Why The UAW’s Loss At Chattanooga Was Good For Autoworkers

A worker at VW's Chattanooga plant answers questions from the author during a plant tour in 2011.     A worker at VW's Chattanooga plant answers questions from the author during a plant tour in 2011.

A worker at VW’s Chattanooga plant answers questions from the author during a plant tour in 2011.

My latest post at Bloomberg’s The Ticker blog covers the UAW’s defeat in Chattanooga… and that’s right, it was good for autoworkers. I don’t believe unions are intrinsically good or bad, but I know the UAW has nothing to offer auto workers. The deeply unfair Two Tier wage structure drives away new hires, and in Chattanooga the union was simply trying to rent-seek on what could be an important experiment in US labor relations.

Put simply, VW management and Chattanooga workers alike want a German-style works council, not the UAW. The law should allow workers to adopt works councils and other innovative representative tools (considered a major factor in the success of Germany’s auto industry), and not simply enforce a politicized union’s monopoly (which has nearly a half-century of decline in jobs and wages in this country to answer for).

A lot of people have been reacting to this news with the old trope of the South’s ingrained resistance to change, but what’s really happening is a much-needed innovation in labor relations: decoupling plant-specific worker representation from the political machines that unions like the UAW have become. The key to remaining competitive is experimenting with what is proven to work for others, not retreating into a long-faded past. If works councils wash away the UAW, workers will be far better off for it.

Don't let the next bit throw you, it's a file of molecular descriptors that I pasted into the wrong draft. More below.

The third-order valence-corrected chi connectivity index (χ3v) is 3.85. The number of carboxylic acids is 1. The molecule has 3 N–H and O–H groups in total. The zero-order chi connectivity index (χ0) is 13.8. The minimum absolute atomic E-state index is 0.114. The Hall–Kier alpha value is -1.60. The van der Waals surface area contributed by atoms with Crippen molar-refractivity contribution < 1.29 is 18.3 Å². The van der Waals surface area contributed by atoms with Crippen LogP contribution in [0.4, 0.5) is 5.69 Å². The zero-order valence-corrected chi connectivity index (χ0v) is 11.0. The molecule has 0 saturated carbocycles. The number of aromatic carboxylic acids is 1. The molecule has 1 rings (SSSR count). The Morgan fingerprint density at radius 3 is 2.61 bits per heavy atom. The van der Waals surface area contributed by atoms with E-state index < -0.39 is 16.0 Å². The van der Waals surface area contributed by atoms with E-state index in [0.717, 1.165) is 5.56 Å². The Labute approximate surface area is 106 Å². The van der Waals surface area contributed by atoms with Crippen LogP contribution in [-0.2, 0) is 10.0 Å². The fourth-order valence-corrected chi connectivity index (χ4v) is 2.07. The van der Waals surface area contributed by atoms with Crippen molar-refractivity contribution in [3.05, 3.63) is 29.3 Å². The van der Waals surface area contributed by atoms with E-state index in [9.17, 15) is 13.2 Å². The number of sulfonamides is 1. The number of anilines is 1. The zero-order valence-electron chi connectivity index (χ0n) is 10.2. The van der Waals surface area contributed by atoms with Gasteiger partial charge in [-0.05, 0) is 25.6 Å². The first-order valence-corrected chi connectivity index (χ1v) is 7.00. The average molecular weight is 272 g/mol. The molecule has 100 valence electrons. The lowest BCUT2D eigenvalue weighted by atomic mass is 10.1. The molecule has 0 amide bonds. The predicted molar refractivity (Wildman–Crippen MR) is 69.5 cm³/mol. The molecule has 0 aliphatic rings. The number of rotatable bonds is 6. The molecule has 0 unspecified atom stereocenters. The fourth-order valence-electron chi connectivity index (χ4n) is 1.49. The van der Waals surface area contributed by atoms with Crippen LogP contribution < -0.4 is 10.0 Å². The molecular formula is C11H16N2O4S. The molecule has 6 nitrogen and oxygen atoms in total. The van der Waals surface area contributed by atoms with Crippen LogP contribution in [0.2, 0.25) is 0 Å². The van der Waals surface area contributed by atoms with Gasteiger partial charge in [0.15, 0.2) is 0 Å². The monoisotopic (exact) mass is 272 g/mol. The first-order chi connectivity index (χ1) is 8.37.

Blind Spot: The Chattanooga Two-Step

A worker at VW's Chattanooga plant answers questions from the author during a plant tour in 2011.

A worker at VW’s Chattanooga plant answers questions from the author during a plant tour in 2011.

 

When United Auto Workers President Bob King staked the future of his union on a campaign to organize a transplant auto factory, the desperation was palpable. Decades of membership decline culminating  in the drama of GM and Chrysler’s bankruptcy-bailout had left the UAW reeling. Few observers gave the union, which hadn’t organized a transplant auto factory in the US  since 1978, much chance of success.

Now the UAW stands at the brink of a historical act of redemption, having all but claimed victory in the drive to organize Volkswagen’s Chattanooga, TN plant. While we wait to see whether that claim holds up, it’s worth examining a few intriguing but undercovered aspects of this case and assess what the impact of a resurgent UAW could be.

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